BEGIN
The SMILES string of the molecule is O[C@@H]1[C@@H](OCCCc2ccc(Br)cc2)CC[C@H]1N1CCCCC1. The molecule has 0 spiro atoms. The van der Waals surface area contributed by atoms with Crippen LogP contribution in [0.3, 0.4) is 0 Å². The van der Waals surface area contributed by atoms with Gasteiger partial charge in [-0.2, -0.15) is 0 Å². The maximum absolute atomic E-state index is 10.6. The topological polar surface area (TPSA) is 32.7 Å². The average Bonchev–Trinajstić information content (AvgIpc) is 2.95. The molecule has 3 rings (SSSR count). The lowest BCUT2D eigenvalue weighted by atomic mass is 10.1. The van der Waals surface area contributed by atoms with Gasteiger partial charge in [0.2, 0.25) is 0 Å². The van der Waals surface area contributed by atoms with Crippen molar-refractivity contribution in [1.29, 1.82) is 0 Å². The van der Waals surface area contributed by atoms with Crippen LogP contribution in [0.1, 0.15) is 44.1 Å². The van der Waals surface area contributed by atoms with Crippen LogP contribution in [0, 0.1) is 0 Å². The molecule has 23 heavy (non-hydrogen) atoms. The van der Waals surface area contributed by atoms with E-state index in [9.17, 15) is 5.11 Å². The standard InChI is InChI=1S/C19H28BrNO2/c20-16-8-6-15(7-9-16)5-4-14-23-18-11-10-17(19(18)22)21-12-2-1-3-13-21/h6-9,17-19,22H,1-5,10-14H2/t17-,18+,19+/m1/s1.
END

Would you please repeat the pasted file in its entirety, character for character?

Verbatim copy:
The SMILES string of the molecule is O[C@@H]1[C@@H](OCCCc2ccc(Br)cc2)CC[C@H]1N1CCCCC1. The molecule has 0 spiro atoms. The van der Waals surface area contributed by atoms with Crippen LogP contribution in [0.3, 0.4) is 0 Å². The van der Waals surface area contributed by atoms with Gasteiger partial charge in [-0.2, -0.15) is 0 Å². The maximum absolute atomic E-state index is 10.6. The topological polar surface area (TPSA) is 32.7 Å². The average Bonchev–Trinajstić information content (AvgIpc) is 2.95. The molecule has 3 rings (SSSR count). The lowest BCUT2D eigenvalue weighted by atomic mass is 10.1. The van der Waals surface area contributed by atoms with Gasteiger partial charge in [0.2, 0.25) is 0 Å². The van der Waals surface area contributed by atoms with Crippen molar-refractivity contribution in [1.29, 1.82) is 0 Å². The van der Waals surface area contributed by atoms with Crippen LogP contribution in [0.1, 0.15) is 44.1 Å². The van der Waals surface area contributed by atoms with Crippen LogP contribution in [0, 0.1) is 0 Å². The molecule has 23 heavy (non-hydrogen) atoms. The van der Waals surface area contributed by atoms with E-state index in [9.17, 15) is 5.11 Å². The standard InChI is InChI=1S/C19H28BrNO2/c20-16-8-6-15(7-9-16)5-4-14-23-18-11-10-17(19(18)22)21-12-2-1-3-13-21/h6-9,17-19,22H,1-5,10-14H2/t17-,18+,19+/m1/s1.